Jack-of-all-trades earns hall of fame inductionGrowing up in a family of 15 children in the Shell Creek area of the Fort Berthold reservation, 10 miles south of Van Hook, Angus Fox was exposed to the life of a cowboy
By: Lisa Call, The Dickinson Press
Growing up in a family of 15 children in the Shell Creek area of the Fort Berthold reservation, 10 miles south of Van Hook, Angus Fox was exposed to the life of a cowboy from a young age, helping his father raise cattle and horses. His extensive experience in rodeo, both in and out of the arena, has earned him an induction into the North Dakota Cowboy Hall of Fame.
Fox recalls the impact the rising of Lake Sakakawea, due to a Garrison Dam Project, had on his family when he was an adolescent. The waters forced Fox and his family to relocate to Mandaree. He and his brothers then moved the family’s cattle about 50 miles along trails and dirt roads to the new land.
Having tamed and broke his own horses, Fox began competing in rodeo in 1950 at the age of 14.
“We even practiced at the house,” Fox said.
A jack-of-all-trades in the rodeo arena, Fox participated in an array of events, from saddle bronc riding, bareback riding, team roping and bullriding to wild horse racing and calf roping.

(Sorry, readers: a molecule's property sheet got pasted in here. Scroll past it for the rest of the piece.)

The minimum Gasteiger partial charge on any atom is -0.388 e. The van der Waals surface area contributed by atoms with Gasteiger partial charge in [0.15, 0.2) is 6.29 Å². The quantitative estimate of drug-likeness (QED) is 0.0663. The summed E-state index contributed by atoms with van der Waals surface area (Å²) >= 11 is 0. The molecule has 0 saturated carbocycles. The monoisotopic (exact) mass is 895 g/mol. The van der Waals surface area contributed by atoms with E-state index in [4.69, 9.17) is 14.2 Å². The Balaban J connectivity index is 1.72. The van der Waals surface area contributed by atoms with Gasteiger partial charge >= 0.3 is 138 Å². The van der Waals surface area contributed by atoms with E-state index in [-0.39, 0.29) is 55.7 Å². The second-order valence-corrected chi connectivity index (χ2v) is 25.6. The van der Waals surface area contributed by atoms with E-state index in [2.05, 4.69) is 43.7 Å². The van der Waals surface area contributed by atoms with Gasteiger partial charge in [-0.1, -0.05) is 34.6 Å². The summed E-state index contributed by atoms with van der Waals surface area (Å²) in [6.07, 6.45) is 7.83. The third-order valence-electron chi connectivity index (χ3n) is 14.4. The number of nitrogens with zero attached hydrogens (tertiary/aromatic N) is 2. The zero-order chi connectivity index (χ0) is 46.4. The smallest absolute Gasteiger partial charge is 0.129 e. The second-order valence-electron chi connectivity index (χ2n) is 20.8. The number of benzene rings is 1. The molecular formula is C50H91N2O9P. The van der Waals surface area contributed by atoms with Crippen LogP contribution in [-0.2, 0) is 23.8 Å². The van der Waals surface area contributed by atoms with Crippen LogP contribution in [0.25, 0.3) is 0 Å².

Eight years after his rodeo career began, Angus was a member of the Dickinson State University rodeo team, winning the Rocky Mountain Regional Championship in 1958. This win qualified the team for the National College Rodeo, later held in Colorado Springs, Colo.
From 1954 to 1973, Fox accumulated 16 titles, from the High School Rodeo Association, North Dakota Rodeo Association and the Great Plains Indian Rodeo Association combined.
As an adult and father, Angus exposed his own children to the sport as well.
“The whole family went in the pickup with the camper on the back, every weekend, wherever it (rodeo) was at,” Bernie Fox, son of Angus Fox, said.
After a colorful and decorated career, Angus Fox decided to step out of the arena in 1980.
“My reactions were gettin’ kinda slow so I just figured I better not go any further,” Angus Fox said.
However, Angus Fox’s participation in rodeo did not stop when he ceased to compete. He went on to judge rodeos from 1980-1986 for the GPIRA as well as the NDRA and the HSRA.
Angus Fox acquired more than just awards out of his prestigious career. He passed on his experience and wisdom from his successes to his children.
“He always passed that along as far as if you are going to do something, you don’t do it half way,” Bernie Fox said. “If you’re going to do something, you put 100 percent of your effort into being the best you can be or don’t even do it at all.”
Now residing in New Town, Angus Fox was a member of the American Painted Horse Association from 1961 to 2007 and continues to raise horses on his Mandaree ranch.
“It’s huge,” Bernie Fox said of his father’s win. “It’s incredible that they’re (NDCHF) honoring him. He just doesn’t talk about himself.”